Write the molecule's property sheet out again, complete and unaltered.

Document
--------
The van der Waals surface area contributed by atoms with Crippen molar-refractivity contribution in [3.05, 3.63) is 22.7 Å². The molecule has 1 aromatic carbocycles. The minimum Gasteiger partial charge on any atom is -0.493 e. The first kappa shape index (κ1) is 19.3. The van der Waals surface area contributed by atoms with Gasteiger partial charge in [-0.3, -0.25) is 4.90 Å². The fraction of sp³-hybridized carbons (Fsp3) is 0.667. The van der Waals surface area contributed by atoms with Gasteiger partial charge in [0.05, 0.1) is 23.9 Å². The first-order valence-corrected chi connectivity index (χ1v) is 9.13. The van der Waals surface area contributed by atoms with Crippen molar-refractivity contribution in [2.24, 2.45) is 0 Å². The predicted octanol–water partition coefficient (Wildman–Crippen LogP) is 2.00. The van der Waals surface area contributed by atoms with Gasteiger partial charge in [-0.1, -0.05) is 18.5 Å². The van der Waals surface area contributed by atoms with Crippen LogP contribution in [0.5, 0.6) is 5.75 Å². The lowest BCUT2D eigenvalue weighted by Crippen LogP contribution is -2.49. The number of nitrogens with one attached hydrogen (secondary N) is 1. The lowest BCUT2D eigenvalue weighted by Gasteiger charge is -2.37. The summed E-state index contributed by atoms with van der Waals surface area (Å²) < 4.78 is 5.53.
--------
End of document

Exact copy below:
The van der Waals surface area contributed by atoms with Crippen molar-refractivity contribution in [3.05, 3.63) is 22.7 Å². The molecule has 1 aromatic carbocycles. The minimum Gasteiger partial charge on any atom is -0.493 e. The first kappa shape index (κ1) is 19.3. The van der Waals surface area contributed by atoms with Gasteiger partial charge in [-0.3, -0.25) is 4.90 Å². The fraction of sp³-hybridized carbons (Fsp3) is 0.667. The van der Waals surface area contributed by atoms with Gasteiger partial charge in [0.05, 0.1) is 23.9 Å². The first-order valence-corrected chi connectivity index (χ1v) is 9.13. The van der Waals surface area contributed by atoms with Crippen molar-refractivity contribution in [2.24, 2.45) is 0 Å². The predicted octanol–water partition coefficient (Wildman–Crippen LogP) is 2.00. The van der Waals surface area contributed by atoms with Gasteiger partial charge in [-0.1, -0.05) is 18.5 Å². The van der Waals surface area contributed by atoms with Crippen LogP contribution in [0.5, 0.6) is 5.75 Å². The lowest BCUT2D eigenvalue weighted by Crippen LogP contribution is -2.49. The number of nitrogens with one attached hydrogen (secondary N) is 1. The lowest BCUT2D eigenvalue weighted by Gasteiger charge is -2.37. The summed E-state index contributed by atoms with van der Waals surface area (Å²) < 4.78 is 5.53.